Major centers of French speakers were found in large cities such as New York, Philadelphia, and Boston, that had large immigrant populations, or were culturally and ethnically diverse. These were areas where most French tutors advertised their services and took on students. These cities also fostered other Franco-American cultural connections, such as bilingual newspapers, journals, bookstores, and libraries.
Early French tutors often had to rely on textbooks that were imported from France or England, or were reprinted in America. Thus, teaching methods in the United States were heavily influenced by those used overseas. This began to change, however, when French teachers and tutors in America started to write and publish their own textbooks.
One such textbook that was highly influential on the development of French teaching and learning across the country was entitled “L’Abeille françoise, ou Nouveau recueil de morceaux brillans, des auteurs françois les plus celebres: ouvrage utile à ceux qui étudient la langue françoise, et amusant pour ceux qui la connoissent” (The French bee, or new collection of brilliant pieces by the most famous French authors: a useful book for those who study the French language, and amusing for those who know it).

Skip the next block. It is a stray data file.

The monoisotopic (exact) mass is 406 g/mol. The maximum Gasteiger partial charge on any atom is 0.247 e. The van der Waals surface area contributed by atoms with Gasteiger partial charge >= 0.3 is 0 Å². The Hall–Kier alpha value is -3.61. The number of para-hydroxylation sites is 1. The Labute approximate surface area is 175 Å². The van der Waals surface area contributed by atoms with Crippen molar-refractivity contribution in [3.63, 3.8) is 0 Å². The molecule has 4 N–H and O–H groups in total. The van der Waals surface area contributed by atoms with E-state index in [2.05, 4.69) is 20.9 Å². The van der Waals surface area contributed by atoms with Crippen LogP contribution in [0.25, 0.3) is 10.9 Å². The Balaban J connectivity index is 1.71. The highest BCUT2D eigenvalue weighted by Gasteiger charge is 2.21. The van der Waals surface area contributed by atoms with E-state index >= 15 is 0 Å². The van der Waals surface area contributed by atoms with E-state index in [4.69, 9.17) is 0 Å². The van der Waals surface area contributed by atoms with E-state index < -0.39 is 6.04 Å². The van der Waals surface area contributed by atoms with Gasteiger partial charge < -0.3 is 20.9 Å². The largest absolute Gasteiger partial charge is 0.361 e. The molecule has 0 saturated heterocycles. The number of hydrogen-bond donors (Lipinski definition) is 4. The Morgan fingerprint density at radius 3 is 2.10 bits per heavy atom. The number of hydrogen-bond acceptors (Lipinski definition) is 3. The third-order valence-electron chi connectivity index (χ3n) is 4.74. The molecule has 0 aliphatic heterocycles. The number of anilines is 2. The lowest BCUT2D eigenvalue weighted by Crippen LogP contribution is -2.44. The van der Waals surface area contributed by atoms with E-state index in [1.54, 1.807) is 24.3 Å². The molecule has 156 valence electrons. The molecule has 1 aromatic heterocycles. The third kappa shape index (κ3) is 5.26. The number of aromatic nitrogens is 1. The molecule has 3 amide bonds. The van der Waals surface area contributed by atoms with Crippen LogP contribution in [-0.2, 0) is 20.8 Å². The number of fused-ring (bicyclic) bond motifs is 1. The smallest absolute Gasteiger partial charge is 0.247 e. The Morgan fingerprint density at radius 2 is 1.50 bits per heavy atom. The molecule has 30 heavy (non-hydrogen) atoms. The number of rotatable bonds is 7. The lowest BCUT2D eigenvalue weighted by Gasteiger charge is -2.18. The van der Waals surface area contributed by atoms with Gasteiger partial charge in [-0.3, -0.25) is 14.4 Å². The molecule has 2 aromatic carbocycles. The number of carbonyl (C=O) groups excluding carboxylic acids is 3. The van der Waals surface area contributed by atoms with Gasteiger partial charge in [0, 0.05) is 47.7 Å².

“L’Abeille françoise” was published in Boston in 1792, and a copy may be found in the Rare Book & Special Collections Division of the Library of Congress. The author’s introduction discusses the importance of learning French, and the benefits that French language and culture have provided to the United States. The book consists of five sections, with various exercises focused on teaching students French. The book contains works by well-known French writers and thinkers such as Montesquieu, Voltaire, and Bernadin de Sainte-Pierre. Each section covers a different category; for instance, the section entitled “Contes et Fables” (Tales and fables) includes a selection of well-known short stories and fables, while the section entitled “Dialogues” includes a selection of famous plays and dialogues between characters.
The section on tales and fables from “L’Abeille françoise” (The French bee). Boston: Belknap and Young, 1792.
Although not the very first French textbook published in America, “L’Abeille françoise” was groundbreaking in providing parallel texts in French and English. It was integral to both Harvard’s French curriculum and to the growth of French studies at American universities nationwide.